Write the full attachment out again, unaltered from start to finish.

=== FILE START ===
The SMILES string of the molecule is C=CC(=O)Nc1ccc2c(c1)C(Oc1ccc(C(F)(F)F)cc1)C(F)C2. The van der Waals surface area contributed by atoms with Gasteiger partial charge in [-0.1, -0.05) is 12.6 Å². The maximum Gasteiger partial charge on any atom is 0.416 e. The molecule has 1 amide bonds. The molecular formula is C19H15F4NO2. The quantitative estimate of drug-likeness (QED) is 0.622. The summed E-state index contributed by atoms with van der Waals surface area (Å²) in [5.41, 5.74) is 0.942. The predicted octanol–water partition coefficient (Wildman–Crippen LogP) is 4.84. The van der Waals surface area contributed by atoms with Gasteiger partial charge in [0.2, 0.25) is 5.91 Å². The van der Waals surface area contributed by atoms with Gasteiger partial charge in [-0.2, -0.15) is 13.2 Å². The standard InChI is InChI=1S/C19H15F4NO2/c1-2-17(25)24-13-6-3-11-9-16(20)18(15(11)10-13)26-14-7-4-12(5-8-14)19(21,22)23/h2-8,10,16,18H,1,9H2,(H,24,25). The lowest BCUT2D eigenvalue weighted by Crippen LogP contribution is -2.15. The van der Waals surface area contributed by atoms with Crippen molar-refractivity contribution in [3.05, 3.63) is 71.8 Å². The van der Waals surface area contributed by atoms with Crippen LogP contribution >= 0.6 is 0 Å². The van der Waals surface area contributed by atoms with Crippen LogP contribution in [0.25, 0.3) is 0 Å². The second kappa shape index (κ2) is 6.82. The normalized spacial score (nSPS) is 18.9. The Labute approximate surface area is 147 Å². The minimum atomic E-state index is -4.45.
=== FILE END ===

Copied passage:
The SMILES string of the molecule is C=CC(=O)Nc1ccc2c(c1)C(Oc1ccc(C(F)(F)F)cc1)C(F)C2. The van der Waals surface area contributed by atoms with Gasteiger partial charge in [-0.1, -0.05) is 12.6 Å². The maximum Gasteiger partial charge on any atom is 0.416 e. The molecule has 1 amide bonds. The molecular formula is C19H15F4NO2. The quantitative estimate of drug-likeness (QED) is 0.622. The summed E-state index contributed by atoms with van der Waals surface area (Å²) in [5.41, 5.74) is 0.942. The predicted octanol–water partition coefficient (Wildman–Crippen LogP) is 4.84. The van der Waals surface area contributed by atoms with Gasteiger partial charge in [0.2, 0.25) is 5.91 Å². The van der Waals surface area contributed by atoms with Gasteiger partial charge in [-0.2, -0.15) is 13.2 Å². The standard InChI is InChI=1S/C19H15F4NO2/c1-2-17(25)24-13-6-3-11-9-16(20)18(15(11)10-13)26-14-7-4-12(5-8-14)19(21,22)23/h2-8,10,16,18H,1,9H2,(H,24,25). The lowest BCUT2D eigenvalue weighted by Crippen LogP contribution is -2.15. The van der Waals surface area contributed by atoms with Crippen molar-refractivity contribution in [3.05, 3.63) is 71.8 Å². The van der Waals surface area contributed by atoms with Crippen LogP contribution >= 0.6 is 0 Å². The van der Waals surface area contributed by atoms with Crippen LogP contribution in [0.25, 0.3) is 0 Å². The second kappa shape index (κ2) is 6.82. The normalized spacial score (nSPS) is 18.9. The Labute approximate surface area is 147 Å². The minimum atomic E-state index is -4.45.